Validation functions can be defined in two ways: OWLchestra's datatype editor allows to specify an external validation function for a datatype, and an annotation property can be used to "assign" an auto-adjust function to a property. I'm still not sure if this use of annotation properties is considered a hack, but they are very handy to define little hints whenever needed. And they allow me to standardize form validation, but also to add custom features such as auto-converting an entered email-address to a valid foaf:mbox or foaf:mbox_sha1sum.

keeping the editing UI scalable

In order to keep response times acceptable, I'm using two DHTML-generating PHP classes: A table class and a Tab box class. Using the table class, I don't have to worry too much about sorting and splitting the result sets on multiple views. The tab box class makes it possible to provide a consistent look and feel (I hope) for the lists, filters, details forms, and creation forms. The tabs can also be used to only load/refresh a certain part of the whole form, and to hide functionality that's not needed for the task at hand.

OK, now to the less-technical requirements:

"Easy editing" forms, more compact UI

I was happy when the forms started to work, but there surely is much space for improvements. Making certain fieldsets collapsible helped a little, but having to add properties one by one wasn't really cool. And although this is the only way to manage resources with many properties, and even after having added a "multi-edit" feature for properties, I'd still have preferred the foaf-a-matic over my tool to create an initial resource description, or a one-page form with limited functionality for a small resource description.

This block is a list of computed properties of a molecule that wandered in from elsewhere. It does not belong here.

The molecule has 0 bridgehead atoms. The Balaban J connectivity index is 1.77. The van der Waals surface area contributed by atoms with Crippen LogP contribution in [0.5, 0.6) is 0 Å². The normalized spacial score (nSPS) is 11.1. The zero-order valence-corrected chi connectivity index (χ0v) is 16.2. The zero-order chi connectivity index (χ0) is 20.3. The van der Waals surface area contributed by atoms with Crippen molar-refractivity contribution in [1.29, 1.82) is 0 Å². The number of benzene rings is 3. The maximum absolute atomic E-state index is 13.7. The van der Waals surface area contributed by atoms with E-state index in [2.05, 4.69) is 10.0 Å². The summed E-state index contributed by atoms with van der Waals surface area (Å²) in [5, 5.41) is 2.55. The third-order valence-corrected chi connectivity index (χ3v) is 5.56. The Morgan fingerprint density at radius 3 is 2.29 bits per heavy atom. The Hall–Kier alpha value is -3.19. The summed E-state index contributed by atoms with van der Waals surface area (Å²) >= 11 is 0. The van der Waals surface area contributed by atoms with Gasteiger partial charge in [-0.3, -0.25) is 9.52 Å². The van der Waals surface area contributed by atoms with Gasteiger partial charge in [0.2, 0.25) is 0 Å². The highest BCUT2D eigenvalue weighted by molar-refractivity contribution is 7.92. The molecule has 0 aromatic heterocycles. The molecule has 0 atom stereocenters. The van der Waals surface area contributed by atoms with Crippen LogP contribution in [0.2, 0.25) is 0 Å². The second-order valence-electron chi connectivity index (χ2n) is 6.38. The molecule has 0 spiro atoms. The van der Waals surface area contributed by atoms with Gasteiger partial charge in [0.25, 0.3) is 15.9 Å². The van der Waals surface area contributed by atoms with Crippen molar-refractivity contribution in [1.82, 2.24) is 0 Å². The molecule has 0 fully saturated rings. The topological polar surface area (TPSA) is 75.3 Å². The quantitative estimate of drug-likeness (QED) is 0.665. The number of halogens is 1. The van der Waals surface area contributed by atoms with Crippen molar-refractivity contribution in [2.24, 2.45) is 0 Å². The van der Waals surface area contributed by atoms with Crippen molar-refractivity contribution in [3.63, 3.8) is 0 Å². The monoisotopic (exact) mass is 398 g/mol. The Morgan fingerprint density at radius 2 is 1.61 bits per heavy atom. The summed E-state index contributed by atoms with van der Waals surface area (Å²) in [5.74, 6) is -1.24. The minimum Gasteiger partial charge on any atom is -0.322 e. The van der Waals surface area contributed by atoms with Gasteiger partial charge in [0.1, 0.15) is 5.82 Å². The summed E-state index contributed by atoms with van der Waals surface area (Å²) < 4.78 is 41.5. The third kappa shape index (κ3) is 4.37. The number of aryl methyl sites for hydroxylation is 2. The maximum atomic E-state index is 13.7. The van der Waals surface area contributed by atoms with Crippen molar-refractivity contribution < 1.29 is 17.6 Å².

So I went back to the drawing-board and redesigned the main "overview tab" you see when you select a resource. It shows now a "quick-edit" form where you can edit up to 20 properties in one form. Properties of the same type are grouped. It's not possible to adjust the language of literals, to change the publication setting, or to update blank nodes. But the form is nice and small and each field still has rdfs:comment information where available.

Next to the "quick-edit" tab is another new tab labeled "quick-add". The quick-add tab enables the creation of semi-hard-coded *-a-matics. Selecting it will let you choose from a list of templates such as "Basic FOAF description", "A list of depictions", "Import PPD", or "Basic DOAP description". These templates are defined at the form level, but can still use labels and tooltip infos from the model. Each template field can be defined as being a "standard" field or a custom field. Standard fields will create simple triples, custom fields can be used to manually create bnodes or more complex triples (e.g. turning a simple IATA code value into a resource property contact:nearestAirport linking to an air:Airport resource with the entered air:iataCode.

So, after building this auto-generate-everything editor, I'm returning to (at least partly) custom forms. Funny. (Well, sooner or later I'm going to need the advanced features, though, the UI scalability argument still holds true.)

The templates are still experimental, some don't even work at all. But I dared uploading the whole stuff to, and if you like to give it a try and send me some feedback, comments, or bug reports, I'll really appreciate that. I can test the editor with windows browsers only, so I don't know how the app looks or works on other systems. (By the way, it's not possible to browse resource descriptions or site content yet, all you can do is signing-up, playing with the profile and the RDF editor, and generating RDF/XML.) If you don't want to register, you can alternatively use the account alec (with pwd tronnick). Alec is an RDF crash test dummy and will be around during the pre-beta phase.